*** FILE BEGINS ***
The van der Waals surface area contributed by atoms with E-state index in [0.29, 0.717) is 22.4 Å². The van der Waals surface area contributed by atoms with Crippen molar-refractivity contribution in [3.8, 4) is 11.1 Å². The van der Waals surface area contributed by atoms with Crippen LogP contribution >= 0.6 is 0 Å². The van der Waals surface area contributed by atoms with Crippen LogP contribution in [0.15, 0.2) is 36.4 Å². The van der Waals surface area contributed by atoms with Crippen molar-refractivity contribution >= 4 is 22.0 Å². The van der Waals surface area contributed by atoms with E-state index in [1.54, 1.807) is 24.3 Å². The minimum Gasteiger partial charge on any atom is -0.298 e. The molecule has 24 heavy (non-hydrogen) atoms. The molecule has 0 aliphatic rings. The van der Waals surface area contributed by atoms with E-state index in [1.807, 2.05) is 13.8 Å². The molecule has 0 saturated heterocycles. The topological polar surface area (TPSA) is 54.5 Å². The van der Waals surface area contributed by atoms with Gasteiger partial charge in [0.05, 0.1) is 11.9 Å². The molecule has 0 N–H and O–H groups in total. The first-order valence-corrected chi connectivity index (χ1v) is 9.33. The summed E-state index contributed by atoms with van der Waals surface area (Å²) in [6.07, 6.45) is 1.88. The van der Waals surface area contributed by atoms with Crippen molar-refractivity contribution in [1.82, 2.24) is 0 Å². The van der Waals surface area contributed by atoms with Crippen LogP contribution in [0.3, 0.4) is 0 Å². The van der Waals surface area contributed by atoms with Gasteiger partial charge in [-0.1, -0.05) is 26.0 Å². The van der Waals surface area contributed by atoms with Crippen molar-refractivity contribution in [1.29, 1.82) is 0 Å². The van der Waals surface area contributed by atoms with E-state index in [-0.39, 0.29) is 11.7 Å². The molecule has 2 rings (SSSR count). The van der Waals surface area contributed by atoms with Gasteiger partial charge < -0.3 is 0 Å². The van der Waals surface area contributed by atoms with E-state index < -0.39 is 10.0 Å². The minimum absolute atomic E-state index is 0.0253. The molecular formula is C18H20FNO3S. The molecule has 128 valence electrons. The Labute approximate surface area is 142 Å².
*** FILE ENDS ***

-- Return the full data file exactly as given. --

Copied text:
The van der Waals surface area contributed by atoms with E-state index in [0.29, 0.717) is 22.4 Å². The van der Waals surface area contributed by atoms with Crippen molar-refractivity contribution in [3.8, 4) is 11.1 Å². The van der Waals surface area contributed by atoms with Crippen LogP contribution >= 0.6 is 0 Å². The van der Waals surface area contributed by atoms with Crippen LogP contribution in [0.15, 0.2) is 36.4 Å². The van der Waals surface area contributed by atoms with Crippen molar-refractivity contribution >= 4 is 22.0 Å². The van der Waals surface area contributed by atoms with E-state index in [1.54, 1.807) is 24.3 Å². The minimum Gasteiger partial charge on any atom is -0.298 e. The molecule has 24 heavy (non-hydrogen) atoms. The molecule has 0 aliphatic rings. The van der Waals surface area contributed by atoms with E-state index in [1.807, 2.05) is 13.8 Å². The molecule has 0 saturated heterocycles. The topological polar surface area (TPSA) is 54.5 Å². The van der Waals surface area contributed by atoms with Gasteiger partial charge in [0.05, 0.1) is 11.9 Å². The molecule has 0 N–H and O–H groups in total. The first-order valence-corrected chi connectivity index (χ1v) is 9.33. The summed E-state index contributed by atoms with van der Waals surface area (Å²) in [6.07, 6.45) is 1.88. The van der Waals surface area contributed by atoms with Crippen molar-refractivity contribution in [1.82, 2.24) is 0 Å². The van der Waals surface area contributed by atoms with Crippen LogP contribution in [0.3, 0.4) is 0 Å². The van der Waals surface area contributed by atoms with Gasteiger partial charge in [-0.1, -0.05) is 26.0 Å². The van der Waals surface area contributed by atoms with Crippen molar-refractivity contribution in [1.29, 1.82) is 0 Å². The van der Waals surface area contributed by atoms with E-state index in [-0.39, 0.29) is 11.7 Å². The molecule has 2 rings (SSSR count). The van der Waals surface area contributed by atoms with Gasteiger partial charge < -0.3 is 0 Å². The van der Waals surface area contributed by atoms with E-state index < -0.39 is 10.0 Å². The minimum absolute atomic E-state index is 0.0253. The molecular formula is C18H20FNO3S. The molecule has 128 valence electrons. The Labute approximate surface area is 142 Å².